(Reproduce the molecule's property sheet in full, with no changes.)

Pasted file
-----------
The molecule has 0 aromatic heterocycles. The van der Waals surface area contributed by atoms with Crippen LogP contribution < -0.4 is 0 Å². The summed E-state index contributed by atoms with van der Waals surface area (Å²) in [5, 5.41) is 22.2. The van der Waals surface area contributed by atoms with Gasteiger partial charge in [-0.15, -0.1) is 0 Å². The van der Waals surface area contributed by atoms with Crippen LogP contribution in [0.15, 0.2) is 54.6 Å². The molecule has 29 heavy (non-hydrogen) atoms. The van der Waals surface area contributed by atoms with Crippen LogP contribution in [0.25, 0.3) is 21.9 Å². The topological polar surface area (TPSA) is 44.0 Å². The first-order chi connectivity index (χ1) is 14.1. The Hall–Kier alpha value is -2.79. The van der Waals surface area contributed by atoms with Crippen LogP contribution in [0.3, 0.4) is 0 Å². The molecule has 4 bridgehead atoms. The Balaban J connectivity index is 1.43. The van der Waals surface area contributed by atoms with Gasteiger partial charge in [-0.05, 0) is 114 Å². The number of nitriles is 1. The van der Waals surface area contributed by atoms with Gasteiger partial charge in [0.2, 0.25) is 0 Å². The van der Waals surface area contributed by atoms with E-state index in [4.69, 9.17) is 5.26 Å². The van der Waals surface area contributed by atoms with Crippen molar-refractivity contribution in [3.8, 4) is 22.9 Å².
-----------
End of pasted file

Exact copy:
The molecule has 0 aromatic heterocycles. The van der Waals surface area contributed by atoms with Crippen LogP contribution < -0.4 is 0 Å². The summed E-state index contributed by atoms with van der Waals surface area (Å²) in [5, 5.41) is 22.2. The van der Waals surface area contributed by atoms with Gasteiger partial charge in [-0.15, -0.1) is 0 Å². The van der Waals surface area contributed by atoms with Crippen LogP contribution in [0.15, 0.2) is 54.6 Å². The molecule has 29 heavy (non-hydrogen) atoms. The van der Waals surface area contributed by atoms with Crippen LogP contribution in [0.25, 0.3) is 21.9 Å². The topological polar surface area (TPSA) is 44.0 Å². The first-order chi connectivity index (χ1) is 14.1. The Hall–Kier alpha value is -2.79. The van der Waals surface area contributed by atoms with Crippen LogP contribution in [0.3, 0.4) is 0 Å². The molecule has 4 bridgehead atoms. The Balaban J connectivity index is 1.43. The van der Waals surface area contributed by atoms with Gasteiger partial charge in [-0.05, 0) is 114 Å². The number of nitriles is 1. The van der Waals surface area contributed by atoms with Gasteiger partial charge in [0.2, 0.25) is 0 Å². The van der Waals surface area contributed by atoms with E-state index in [4.69, 9.17) is 5.26 Å². The van der Waals surface area contributed by atoms with Crippen molar-refractivity contribution in [3.8, 4) is 22.9 Å².